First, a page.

Modern glass bottles

Stamford 048

The images are from Ilkley and Stamford Museums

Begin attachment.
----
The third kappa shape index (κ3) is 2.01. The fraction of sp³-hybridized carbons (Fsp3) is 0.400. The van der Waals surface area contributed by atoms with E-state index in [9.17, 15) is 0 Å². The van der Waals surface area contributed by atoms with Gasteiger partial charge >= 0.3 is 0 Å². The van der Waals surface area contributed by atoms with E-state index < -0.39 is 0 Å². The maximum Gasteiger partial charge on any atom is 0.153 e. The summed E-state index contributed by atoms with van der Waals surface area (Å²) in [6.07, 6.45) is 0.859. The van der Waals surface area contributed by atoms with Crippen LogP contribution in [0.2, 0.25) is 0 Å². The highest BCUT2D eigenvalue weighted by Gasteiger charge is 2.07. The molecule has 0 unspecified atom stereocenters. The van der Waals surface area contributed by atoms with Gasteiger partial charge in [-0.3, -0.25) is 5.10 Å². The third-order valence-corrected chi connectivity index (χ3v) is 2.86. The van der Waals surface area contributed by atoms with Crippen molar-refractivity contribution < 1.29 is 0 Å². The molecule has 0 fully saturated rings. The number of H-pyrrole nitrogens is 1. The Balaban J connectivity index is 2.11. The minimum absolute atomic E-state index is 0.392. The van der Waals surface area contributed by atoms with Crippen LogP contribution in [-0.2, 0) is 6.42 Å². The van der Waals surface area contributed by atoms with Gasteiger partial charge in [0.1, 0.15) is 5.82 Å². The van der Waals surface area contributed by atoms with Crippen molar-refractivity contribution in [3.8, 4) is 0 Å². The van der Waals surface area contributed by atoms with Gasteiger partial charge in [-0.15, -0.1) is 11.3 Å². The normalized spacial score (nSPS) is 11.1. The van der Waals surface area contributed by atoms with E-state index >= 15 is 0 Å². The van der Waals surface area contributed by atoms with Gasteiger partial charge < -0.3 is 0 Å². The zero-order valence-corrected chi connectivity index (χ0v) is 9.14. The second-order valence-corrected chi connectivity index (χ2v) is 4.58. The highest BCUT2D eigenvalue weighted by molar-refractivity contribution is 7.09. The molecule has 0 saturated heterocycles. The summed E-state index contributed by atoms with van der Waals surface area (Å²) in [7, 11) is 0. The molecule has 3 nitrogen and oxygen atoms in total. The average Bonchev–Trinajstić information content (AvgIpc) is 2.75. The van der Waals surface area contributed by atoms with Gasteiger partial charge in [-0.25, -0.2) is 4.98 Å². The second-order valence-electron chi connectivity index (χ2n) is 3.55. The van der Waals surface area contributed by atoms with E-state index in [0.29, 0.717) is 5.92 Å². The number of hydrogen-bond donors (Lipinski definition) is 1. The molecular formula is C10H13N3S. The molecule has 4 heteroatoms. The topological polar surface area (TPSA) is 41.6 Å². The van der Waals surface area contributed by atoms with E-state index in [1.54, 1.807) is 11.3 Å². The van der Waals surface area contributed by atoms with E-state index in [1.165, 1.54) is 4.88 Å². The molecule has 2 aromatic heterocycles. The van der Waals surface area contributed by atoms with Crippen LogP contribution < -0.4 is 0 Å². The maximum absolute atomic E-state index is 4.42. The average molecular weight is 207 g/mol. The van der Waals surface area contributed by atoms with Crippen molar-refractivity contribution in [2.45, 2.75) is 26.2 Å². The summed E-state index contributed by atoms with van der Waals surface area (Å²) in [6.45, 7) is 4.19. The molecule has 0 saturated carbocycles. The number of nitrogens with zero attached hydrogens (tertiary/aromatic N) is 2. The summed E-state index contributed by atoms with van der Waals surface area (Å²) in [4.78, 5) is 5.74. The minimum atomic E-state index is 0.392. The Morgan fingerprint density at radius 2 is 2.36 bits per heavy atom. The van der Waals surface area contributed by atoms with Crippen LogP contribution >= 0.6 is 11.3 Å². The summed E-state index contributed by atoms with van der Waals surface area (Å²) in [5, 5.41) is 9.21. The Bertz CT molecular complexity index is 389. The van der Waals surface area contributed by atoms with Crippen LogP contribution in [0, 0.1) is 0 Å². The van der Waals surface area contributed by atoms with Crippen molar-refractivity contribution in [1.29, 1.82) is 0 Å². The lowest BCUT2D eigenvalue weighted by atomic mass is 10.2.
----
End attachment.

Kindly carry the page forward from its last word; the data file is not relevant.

Hamilton (torpedo or ovate ended) bottles must be later than 1809. The inventor of soda water, Joseph Schweppe, initially put his product into stoneware torpedoes. These are now very rare indeed. The transition to glass occurred in early nineteenth century. The shape was produced by blowing the glass into a mould, and it allowed for horizontal stacking. The corks were kept wet by the contents, and expanded keeping in the 'fizz'. There were a number of 'internal stoppers' all invented between 1860 and 1890 from big plugs of wood to rubber balls, glass stoppers and porcelain bullets. Most Hamilton bottles are natural glass. In 1872, Hiram Codd who worked as a salesman for a cork company, patented the very first bottle to enclose a glass marble in its neck. The idea was that the marble would act as an internal stopper and keep the contents and gas in the bottle until released; this replaced the cork. This invention was a great success and was adopted by nearly all the companies manufacturing mineral waters at the time. The patent gave Hiram Codd some protection from people stealing his idea, yet many more marble-in-the-neck bottles appeared as glassworks realised they simply had to manufacture this type of bottle. I don't believe that they were used in the USA. In the UK small boys broke the bottles to obtain the marbles. The first patents for an automated bottle-making machine were issued in 1888. The first initial processes were semi-automatic with the neck being finished off by hand. Probably the most outstanding advance was achieved around 1907 when the Owens Automatic Bottle machine was invented in America. the European rights to the Owens machine were purchased by glassmakers Bagley's of Knottingley. It was considered to be one of the most amazing inventions of the age, being entirely automatic and it resulted in the ultimate decline of mouth blowing of bottles. The internal porcelain screw top was to replace all the other mineral water bottles from the turn of the century onwards. These were still in use in the 1950s before being replaced by the crown cap and then the external thread with an aluminium cap.



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